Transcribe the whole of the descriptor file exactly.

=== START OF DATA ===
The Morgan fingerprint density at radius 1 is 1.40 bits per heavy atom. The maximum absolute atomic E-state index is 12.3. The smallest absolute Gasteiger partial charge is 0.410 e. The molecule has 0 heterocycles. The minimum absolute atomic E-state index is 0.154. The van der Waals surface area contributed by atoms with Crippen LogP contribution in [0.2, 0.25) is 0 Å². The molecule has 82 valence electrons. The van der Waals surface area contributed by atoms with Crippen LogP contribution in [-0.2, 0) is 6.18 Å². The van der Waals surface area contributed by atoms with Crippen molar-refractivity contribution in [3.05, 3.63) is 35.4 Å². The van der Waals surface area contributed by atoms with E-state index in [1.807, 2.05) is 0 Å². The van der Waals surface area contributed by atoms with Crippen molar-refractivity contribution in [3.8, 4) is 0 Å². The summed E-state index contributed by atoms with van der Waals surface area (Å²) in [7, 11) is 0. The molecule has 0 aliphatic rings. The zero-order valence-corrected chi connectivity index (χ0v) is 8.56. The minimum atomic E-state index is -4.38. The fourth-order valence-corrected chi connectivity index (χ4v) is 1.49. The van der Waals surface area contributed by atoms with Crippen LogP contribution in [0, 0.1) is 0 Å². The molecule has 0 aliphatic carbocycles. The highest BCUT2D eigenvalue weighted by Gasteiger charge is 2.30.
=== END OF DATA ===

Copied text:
The Morgan fingerprint density at radius 1 is 1.40 bits per heavy atom. The maximum absolute atomic E-state index is 12.3. The smallest absolute Gasteiger partial charge is 0.410 e. The molecule has 0 heterocycles. The minimum absolute atomic E-state index is 0.154. The van der Waals surface area contributed by atoms with Crippen LogP contribution in [0.2, 0.25) is 0 Å². The molecule has 82 valence electrons. The van der Waals surface area contributed by atoms with Crippen LogP contribution in [-0.2, 0) is 6.18 Å². The van der Waals surface area contributed by atoms with Crippen molar-refractivity contribution in [3.05, 3.63) is 35.4 Å². The van der Waals surface area contributed by atoms with E-state index in [1.807, 2.05) is 0 Å². The van der Waals surface area contributed by atoms with Crippen molar-refractivity contribution in [3.8, 4) is 0 Å². The summed E-state index contributed by atoms with van der Waals surface area (Å²) in [7, 11) is 0. The molecule has 0 aliphatic rings. The zero-order valence-corrected chi connectivity index (χ0v) is 8.56. The minimum atomic E-state index is -4.38. The fourth-order valence-corrected chi connectivity index (χ4v) is 1.49. The van der Waals surface area contributed by atoms with Crippen LogP contribution in [0, 0.1) is 0 Å². The molecule has 0 aliphatic carbocycles. The highest BCUT2D eigenvalue weighted by Gasteiger charge is 2.30.